Recent studies on the reproductive biology of the schistosomes and their relevance to speciation in the Digenea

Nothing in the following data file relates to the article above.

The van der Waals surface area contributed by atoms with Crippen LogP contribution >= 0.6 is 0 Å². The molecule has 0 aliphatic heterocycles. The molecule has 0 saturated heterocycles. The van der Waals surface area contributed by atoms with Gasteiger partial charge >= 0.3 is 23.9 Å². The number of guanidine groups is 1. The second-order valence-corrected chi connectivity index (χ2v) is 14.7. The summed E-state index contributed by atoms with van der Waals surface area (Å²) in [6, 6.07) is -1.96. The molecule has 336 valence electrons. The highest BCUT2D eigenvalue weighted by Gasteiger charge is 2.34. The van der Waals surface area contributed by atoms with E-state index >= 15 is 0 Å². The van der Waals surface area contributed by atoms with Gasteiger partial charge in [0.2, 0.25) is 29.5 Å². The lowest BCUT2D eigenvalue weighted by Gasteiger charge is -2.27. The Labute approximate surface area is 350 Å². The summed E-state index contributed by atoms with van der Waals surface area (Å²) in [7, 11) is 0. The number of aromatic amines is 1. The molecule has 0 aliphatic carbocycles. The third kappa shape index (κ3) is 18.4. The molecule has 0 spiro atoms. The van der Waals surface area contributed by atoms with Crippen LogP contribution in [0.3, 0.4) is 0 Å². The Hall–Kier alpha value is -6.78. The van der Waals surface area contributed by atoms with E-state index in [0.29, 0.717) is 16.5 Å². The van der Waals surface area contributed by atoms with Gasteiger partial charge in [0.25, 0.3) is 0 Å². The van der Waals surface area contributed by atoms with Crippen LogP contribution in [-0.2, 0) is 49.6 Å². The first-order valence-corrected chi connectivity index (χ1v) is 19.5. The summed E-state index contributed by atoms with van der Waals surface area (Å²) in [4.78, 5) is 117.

The members of the family Schistosomatidae, dioecious Digenea, are discussed with regard to their distribution, intermediate and definitive host-parasite relationships. The biological species concept is considered together with the difficulties of its application to Schistosoma spp. and the Digenea. The correlation between pairing of adult schistosomes, physical and sexual development and the maintenance of reproductive potential is emphasised. Development of the female reproductive system does not depend upon species-specific pairing. In some combinations, e.g., Schistosoma haematobium/Schistosoma intercalatum and Schistosoma bovis/Schistosoma curassoni, a specific mate choice system apparently does not exist, whereas it does in other combinations, e.g., Schistosoma mansoni/Schistosoma intercalatum. In mixed infections change of mate may occur and when the opportunity arises heterospecific pairs of worms will change partners to conspecific pairs. Interspecific pairing in adult schistosomes will lead to either hybridisation or parthenogenesis. Yet the majority of schistosomes that inhabit the same definitive host maintain their genetic identity: specific mate recognition, site selection within the host and heterologous immunity have been suggested as isolating mechanisms. Experimental intraspecific crosses have enabled evaluation of the degree to which some populations separated and became reproductively isolated through pre-mating isolating mechanisms, indicative of incipient speciation, e.g., the Lower Guinea and Zaire strains of S. intercalatum. The occurrence and significance of parthenogenesis in schistosomes and other species of Digenea are discussed. The consequences of interspecific mating interactions in schistosomes with regard to parasite epidemiology, interspecific competition and genetic heterogeneity are debated. Geographical isolation and host specificity represent important pre-zygotic isolating mechanisms. It is suggested that site selection within the host and heterologous immunity may both reduce interspecific genetic interchange when digenean parasites utilise the same definitive host.